In its 174th year of operation, the Indian Railways employs over 13 lakh people and ferries 2.25 crore people daily. The staggering numbers, however, do little to enunciate the rich history of one of India’s oldest and most prolific enterprises.
Noted author, historian, and journalist Rajendra B. Aklekar – an authority on all things Railways – makes an unparalleled attempt to write the history of Indian Railways just through anecdotes, making it lighter, engaging and engrossing.
In his new book titled ‘A Short History of Indian Railways‘, Rajendra takes the reader on a quick time travel through stories with nuggets right from the 1830s to the making of the new high-speed ‘Train 18’ and the Modi’s ambitious Bullet Train.
It is history woven through anecdotes on how the railways came to be, flourished and the responses it generated in the society. An uncommon experiment of telling history only through anecdotes with a thin narrative!
The book is a compilation of carefully curated stories woven together to narrate the history of Indian Railways. With a foreword by Sir Mark Tully, the book has been published by one of India’s prestigious publications, Rupa Books.
The Indian Railways is a treasure trove of stories. Rajendra has gone through the arduous job of handpicking some of the best ones and narrated them in a style that makes reading effortless, thereby opening the book for an audience that isn’t limited to history or rail buffs.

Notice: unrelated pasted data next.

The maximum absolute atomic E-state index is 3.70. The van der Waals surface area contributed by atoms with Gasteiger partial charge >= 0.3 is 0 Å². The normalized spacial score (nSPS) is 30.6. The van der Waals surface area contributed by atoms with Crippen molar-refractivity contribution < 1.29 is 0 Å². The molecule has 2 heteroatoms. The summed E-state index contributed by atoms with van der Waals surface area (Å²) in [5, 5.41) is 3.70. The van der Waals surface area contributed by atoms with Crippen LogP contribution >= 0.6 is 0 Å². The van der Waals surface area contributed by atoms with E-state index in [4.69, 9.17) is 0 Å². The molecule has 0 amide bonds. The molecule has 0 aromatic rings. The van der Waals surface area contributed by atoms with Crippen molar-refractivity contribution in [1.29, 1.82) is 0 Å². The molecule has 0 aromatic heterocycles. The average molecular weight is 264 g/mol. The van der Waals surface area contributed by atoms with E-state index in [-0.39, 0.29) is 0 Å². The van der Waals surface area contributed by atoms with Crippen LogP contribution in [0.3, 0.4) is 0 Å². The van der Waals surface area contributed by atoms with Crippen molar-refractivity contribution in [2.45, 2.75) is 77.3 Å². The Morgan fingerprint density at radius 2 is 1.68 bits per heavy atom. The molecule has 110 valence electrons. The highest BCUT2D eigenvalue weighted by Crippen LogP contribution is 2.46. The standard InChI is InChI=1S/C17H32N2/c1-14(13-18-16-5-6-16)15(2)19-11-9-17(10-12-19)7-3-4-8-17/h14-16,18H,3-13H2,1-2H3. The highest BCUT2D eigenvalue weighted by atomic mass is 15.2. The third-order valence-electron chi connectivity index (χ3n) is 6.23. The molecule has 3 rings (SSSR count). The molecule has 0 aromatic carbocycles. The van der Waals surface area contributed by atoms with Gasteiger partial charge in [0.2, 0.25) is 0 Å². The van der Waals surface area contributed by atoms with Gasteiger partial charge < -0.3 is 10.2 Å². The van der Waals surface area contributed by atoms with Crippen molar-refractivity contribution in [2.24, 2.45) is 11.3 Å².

The book has unheard stories of India’s “real” first train with 21 passengers circa 1838, how once bullock carts’ raced with steam engines to prove a point and win business back, a spooky tale of a suicidal engineer, his ghost and a sadhu with possible divine powers who guided British engineers to build a rail tunnel, a sacred sati spot that changed railway alignment, the seven types of rail robbers in India and much more.
As historian Rajendra B. Aklekar is a storyteller too, and a railway devotee, he has chosen to tell stories, or tales, to narrate the history of Indian Railways from the 1830s to today. His stories instruct and entertain, bringing the past of the Indian Railways alive in the present. They will entertain as well as instruct, thereby encouraging Indians to be proud of their railways’ past and to ensure that railways play a crucial role in the future.
Foreword by Mark Tully
(Reproduced with Author’s permission)
The book is available in print and as an e-book here.Back to latest news